to within this zone (and you get a good reversal for an extension to enter onto)
then you are generally pretty happy. Using standard traffic light mentality…
“you’re yellow to step on it!” (think about what you actually do (not what
you’re supposed to do) when you are driving. When the light is green you
keep driving, but when the light turns yellow you step on the gas.)
Sometimes you’ll see the market retrace into the last section called the “Deep
Red Zone”. This often happens in a slow moving market such as when a trend
is loosing most of it’s momentum, or when in a consolidation patter
(particularly a sloping consolidation), and of course in a triangle pattern (as
the market bounces tighter and tighter it often retraces through the “Deep Red
Zone”). Using standard traffic light mentality you’d usually stop - not
necessarily stop trading but rather you’d stop to consider what the signs are
telling you. It is still possible that the market could resume the trend with
renewed enthusiasm, but you need to be aware that a pending reversal might
not be far away, and if you end up jumping into a trade (in the direction of the
prevalent trend) then don’t hold your breath of it going too far up before it
reverses again.
Here is an additional point to make regarding scalpable swings that has
nothing to do with the above-mentioned zones. This is about your stop levels.
Most petit trends (and their swing size) typically range in size from about 10
pips to about 30 pips (sure, there are occasional larger ones), but if you asked
_me what the average is I’d say that it would be about 15 pips (no, I didn’t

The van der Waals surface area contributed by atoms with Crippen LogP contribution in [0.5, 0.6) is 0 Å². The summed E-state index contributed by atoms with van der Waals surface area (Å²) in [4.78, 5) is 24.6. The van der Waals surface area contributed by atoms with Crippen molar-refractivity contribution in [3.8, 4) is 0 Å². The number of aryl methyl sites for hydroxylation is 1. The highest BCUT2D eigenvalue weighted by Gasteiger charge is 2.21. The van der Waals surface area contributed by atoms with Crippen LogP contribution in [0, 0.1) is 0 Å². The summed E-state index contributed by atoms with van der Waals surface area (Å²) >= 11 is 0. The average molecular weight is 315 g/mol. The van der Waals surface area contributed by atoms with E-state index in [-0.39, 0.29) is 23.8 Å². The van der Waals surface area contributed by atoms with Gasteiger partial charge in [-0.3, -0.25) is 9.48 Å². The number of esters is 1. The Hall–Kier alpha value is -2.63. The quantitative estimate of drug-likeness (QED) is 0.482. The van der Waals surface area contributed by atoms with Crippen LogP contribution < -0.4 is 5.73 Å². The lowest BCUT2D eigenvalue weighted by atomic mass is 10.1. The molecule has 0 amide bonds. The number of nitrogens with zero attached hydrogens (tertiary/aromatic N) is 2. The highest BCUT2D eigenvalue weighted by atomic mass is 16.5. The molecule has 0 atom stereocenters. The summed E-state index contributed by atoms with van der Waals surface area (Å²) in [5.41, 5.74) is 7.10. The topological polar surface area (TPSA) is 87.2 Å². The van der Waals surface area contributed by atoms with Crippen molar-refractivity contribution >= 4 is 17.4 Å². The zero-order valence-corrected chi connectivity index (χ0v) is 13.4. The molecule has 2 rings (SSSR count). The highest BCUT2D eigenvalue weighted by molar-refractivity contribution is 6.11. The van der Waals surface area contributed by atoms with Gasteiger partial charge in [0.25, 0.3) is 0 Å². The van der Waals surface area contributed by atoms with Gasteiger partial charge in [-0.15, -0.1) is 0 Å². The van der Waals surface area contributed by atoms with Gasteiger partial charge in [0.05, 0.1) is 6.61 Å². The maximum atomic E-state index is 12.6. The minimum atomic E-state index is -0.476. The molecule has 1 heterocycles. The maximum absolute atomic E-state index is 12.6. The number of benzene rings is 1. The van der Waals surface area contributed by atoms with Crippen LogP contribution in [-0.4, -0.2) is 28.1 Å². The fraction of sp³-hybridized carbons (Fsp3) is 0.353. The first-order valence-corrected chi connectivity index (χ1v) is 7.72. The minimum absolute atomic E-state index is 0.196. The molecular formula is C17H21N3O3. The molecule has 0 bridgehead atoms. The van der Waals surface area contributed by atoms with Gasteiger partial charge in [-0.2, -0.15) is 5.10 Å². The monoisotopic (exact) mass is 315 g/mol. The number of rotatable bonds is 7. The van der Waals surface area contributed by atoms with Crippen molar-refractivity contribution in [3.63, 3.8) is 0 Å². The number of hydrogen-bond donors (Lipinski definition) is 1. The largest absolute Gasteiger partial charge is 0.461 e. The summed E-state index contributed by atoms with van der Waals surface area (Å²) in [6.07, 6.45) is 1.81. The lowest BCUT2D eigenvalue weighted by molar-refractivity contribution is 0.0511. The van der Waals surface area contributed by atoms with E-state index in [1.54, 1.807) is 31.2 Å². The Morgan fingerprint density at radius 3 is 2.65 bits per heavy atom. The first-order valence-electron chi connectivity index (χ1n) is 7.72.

make any actual calculations. This is an estimate based on what I’ve often
Standard Fibonacci trading methodology dictates that when you enter a trade
(say getting on around the 62% level) that you place your stop loss order at
the 100% level (the base of the swing). The idea is that if the market retraces
all the way to the bottom of the swing then chances are you are seeing a
reversal and so the principle of the Fibonacci swing extending for profit is
thus proven to be wrong in this instance. I talk extensively about this concept
in “Forex Surfing” as it is the basis of the “Surfing” trading methodology
(note: feel free to use scalping as the entry method for surfing types of trades
to take advantage of better entry price).
Because the swing is small (like I stated earlier, typically between 10 to 30
pips) when you enter into a trade on a retracement then your 10 pip stop loss
order will often be around the 100% retracement level. Think about it. If you
have a 20 pip swing that retraces into the “Mid Yellow” range, then if you
were to get in around there your stop of 10 pips would be around the base
price of the swing. If your stop is below the 100% retracement level then that
is also fine.
So all I wanted to point out here is that often your 10 pip stop order will be at
more or less the correct price without thinking too much about it simply
because of how everything works.